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Data Access Request Service (DARS) guidance

Track your application via DARS online and browse the application guidance catalogue.

Log in to DARS online

We've developed a range of materials to help you make the most of our Data Access Request Service (DARS).

Log in to DARS online 

Contact us

If you wish to discuss your requirements and to obtain a login, please email: [email protected]

Standards of information expected in a data access application

Review of current DARS standards

As a result of an amendment to section 97 of the Health and Social Care Act, NHS Digital are reviewing all current DARS standards and will, if necessary, update these standards to ensure alignment with this amendment.

You do not have to action anything at this time.

NHS Digital has produced guidance on the information expected in the various sections of a DARS application, named ‘Standards’.

For each ‘Standard’ there is written guidance covering important items to consider when writing your application and, where available, an accompanying video, both accessible via the table below.

Title/name of standard


Last updated

Term of Data Sharing Agreement


9 August 2022

Data Controllers


24 July 2019

Data Processors


24 July 2019

Security Assurance


16 April 2021

Data Protection Act Registration


24 July 2019

Data Minimisation


24 July 2019

Patient Objections


24 July 2019

Objective for Processing


24 July 2019

Processing Activities 

v1.0 14 August 2019 

Expected Outcomes   

v1.0 14 August 2019 

Expected Measurable Benefits


24 July 2019

Commercial Purpose


23 March 2023

Special Conditions


24 July 2019

Ethical Approval


24 July 2019

Duty of Confidentiality

v1.0 26 September 2019
GDPR Consent v1.0 24 July 2019

Sub-Licencing and Onward Sharing


24 July 2019

Transparency (fair processing)


24 July 2019

Territory of Use


24 July 2019


Find more information about DARS and how to use it by watching our guidance videos:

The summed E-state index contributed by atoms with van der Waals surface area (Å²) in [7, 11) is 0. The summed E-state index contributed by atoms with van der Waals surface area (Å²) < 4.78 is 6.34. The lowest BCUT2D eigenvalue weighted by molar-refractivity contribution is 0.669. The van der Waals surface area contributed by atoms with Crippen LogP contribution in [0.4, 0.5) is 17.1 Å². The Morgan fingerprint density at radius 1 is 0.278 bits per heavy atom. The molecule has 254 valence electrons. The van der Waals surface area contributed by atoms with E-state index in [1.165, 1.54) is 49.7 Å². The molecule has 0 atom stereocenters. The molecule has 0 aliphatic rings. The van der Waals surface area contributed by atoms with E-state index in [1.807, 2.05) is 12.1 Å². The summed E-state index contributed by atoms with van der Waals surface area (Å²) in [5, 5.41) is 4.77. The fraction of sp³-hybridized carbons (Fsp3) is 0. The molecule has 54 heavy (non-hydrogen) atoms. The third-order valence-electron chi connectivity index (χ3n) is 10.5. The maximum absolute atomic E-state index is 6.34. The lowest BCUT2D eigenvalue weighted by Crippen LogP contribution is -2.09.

How to make an application


View a transcript of this video

Slide 1 – Summary Hospital-level Mortality Indicator (SHMI) Webinar (Title Page)

Welcome to this webinar with Summary Hospital-level Mortality Indicator Data Set. 

My name is Emily Jackson and I'm a Senior Information Analyst at NHS Digital. I will be talking you through information on our available DARS product. 

Please view this webinar before making your DARS application.

Slide 2 - Summary Hospital-level Mortality Indicator (SHMI) – Overview

What is the Summary Hospital level Mortality Indicator, or SHMI?

SHMI compares the actual number of patients who died following hospitalization, with the number that would be expected to die on the basis of average England figures.

The calculations take into account the characteristics of a patient treated at different trusts such as their age, gender, condition they're in hospital for and underlying conditions they have.

It covers non-specialist acute NHS trusts and includes deaths which occurred either in hospital or within 30 days of discharge. 

Independent sector providers, specialist trusts, mental health trusts and community trusts are not included.

The SHMI gives an indication of whether a trusts mortality ratio is as expected, higher than expected or lower than expected. 

It is calculated using the Hospital Episode Statistics (HES) data for Inpatients, linked to Death Registrations data from the Office for National Statistics. 

The SHMI is published by NHS Digital as a National Statistic on a monthly basis.

Each publication reports on discharges within a 12 month period.

Slide 3 – Data Quality

Before requesting data, we recommend reviewing the data quality sections of our monthly publications which provide information on coverage and the accuracy and reliability of the data.

We also suggest reviewing the data quality information for the HES data and Death Registrations data which are used to create the SHMI data set.

Slide 4 – SHMI - product available through DARS

The SHMI data set may be useful to you if you have an interest in analysing mortality outcomes following hospitalization, or if you work with hospital trusts to investigate the SHMI data.

However members of staff requiring access to the SHMI data for their own trust, should apply to the SHMI extract service rather than the DARS service.